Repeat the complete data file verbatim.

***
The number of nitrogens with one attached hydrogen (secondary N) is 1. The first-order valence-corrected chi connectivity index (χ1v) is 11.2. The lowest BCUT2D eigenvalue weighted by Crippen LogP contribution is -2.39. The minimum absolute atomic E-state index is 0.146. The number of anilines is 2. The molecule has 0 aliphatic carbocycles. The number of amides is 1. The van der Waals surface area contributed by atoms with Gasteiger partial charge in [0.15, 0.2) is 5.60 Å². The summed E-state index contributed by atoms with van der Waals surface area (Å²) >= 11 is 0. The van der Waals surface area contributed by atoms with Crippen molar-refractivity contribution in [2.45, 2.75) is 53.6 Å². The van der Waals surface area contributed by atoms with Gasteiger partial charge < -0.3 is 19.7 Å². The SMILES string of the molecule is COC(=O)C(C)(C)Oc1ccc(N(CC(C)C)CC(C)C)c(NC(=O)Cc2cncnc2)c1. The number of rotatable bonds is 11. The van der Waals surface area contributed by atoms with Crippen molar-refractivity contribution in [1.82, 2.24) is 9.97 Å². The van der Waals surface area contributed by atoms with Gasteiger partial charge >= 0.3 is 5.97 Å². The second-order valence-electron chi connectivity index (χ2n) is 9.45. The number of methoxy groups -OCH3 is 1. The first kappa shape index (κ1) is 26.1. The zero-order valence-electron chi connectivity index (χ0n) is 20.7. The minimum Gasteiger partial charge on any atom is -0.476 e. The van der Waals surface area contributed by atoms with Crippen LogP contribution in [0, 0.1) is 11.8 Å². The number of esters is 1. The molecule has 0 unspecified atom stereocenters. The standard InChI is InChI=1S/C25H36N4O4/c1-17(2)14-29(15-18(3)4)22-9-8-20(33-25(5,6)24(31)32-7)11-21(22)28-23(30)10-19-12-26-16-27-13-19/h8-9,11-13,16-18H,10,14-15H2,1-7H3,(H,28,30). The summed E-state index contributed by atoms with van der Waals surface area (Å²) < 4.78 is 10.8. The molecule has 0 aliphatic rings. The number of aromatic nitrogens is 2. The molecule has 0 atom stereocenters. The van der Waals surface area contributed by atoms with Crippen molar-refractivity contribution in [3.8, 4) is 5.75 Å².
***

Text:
The number of nitrogens with one attached hydrogen (secondary N) is 1. The first-order valence-corrected chi connectivity index (χ1v) is 11.2. The lowest BCUT2D eigenvalue weighted by Crippen LogP contribution is -2.39. The minimum absolute atomic E-state index is 0.146. The number of anilines is 2. The molecule has 0 aliphatic carbocycles. The number of amides is 1. The van der Waals surface area contributed by atoms with Gasteiger partial charge in [0.15, 0.2) is 5.60 Å². The summed E-state index contributed by atoms with van der Waals surface area (Å²) >= 11 is 0. The van der Waals surface area contributed by atoms with Crippen molar-refractivity contribution in [2.45, 2.75) is 53.6 Å². The van der Waals surface area contributed by atoms with Gasteiger partial charge < -0.3 is 19.7 Å². The SMILES string of the molecule is COC(=O)C(C)(C)Oc1ccc(N(CC(C)C)CC(C)C)c(NC(=O)Cc2cncnc2)c1. The number of rotatable bonds is 11. The van der Waals surface area contributed by atoms with Crippen molar-refractivity contribution in [1.82, 2.24) is 9.97 Å². The van der Waals surface area contributed by atoms with Gasteiger partial charge >= 0.3 is 5.97 Å². The second-order valence-electron chi connectivity index (χ2n) is 9.45. The number of methoxy groups -OCH3 is 1. The first kappa shape index (κ1) is 26.1. The zero-order valence-electron chi connectivity index (χ0n) is 20.7. The minimum Gasteiger partial charge on any atom is -0.476 e. The van der Waals surface area contributed by atoms with Crippen LogP contribution in [0, 0.1) is 11.8 Å². The number of esters is 1. The molecule has 0 unspecified atom stereocenters. The standard InChI is InChI=1S/C25H36N4O4/c1-17(2)14-29(15-18(3)4)22-9-8-20(33-25(5,6)24(31)32-7)11-21(22)28-23(30)10-19-12-26-16-27-13-19/h8-9,11-13,16-18H,10,14-15H2,1-7H3,(H,28,30). The summed E-state index contributed by atoms with van der Waals surface area (Å²) < 4.78 is 10.8. The molecule has 0 aliphatic rings. The number of aromatic nitrogens is 2. The molecule has 0 atom stereocenters. The van der Waals surface area contributed by atoms with Crippen molar-refractivity contribution in [3.8, 4) is 5.75 Å².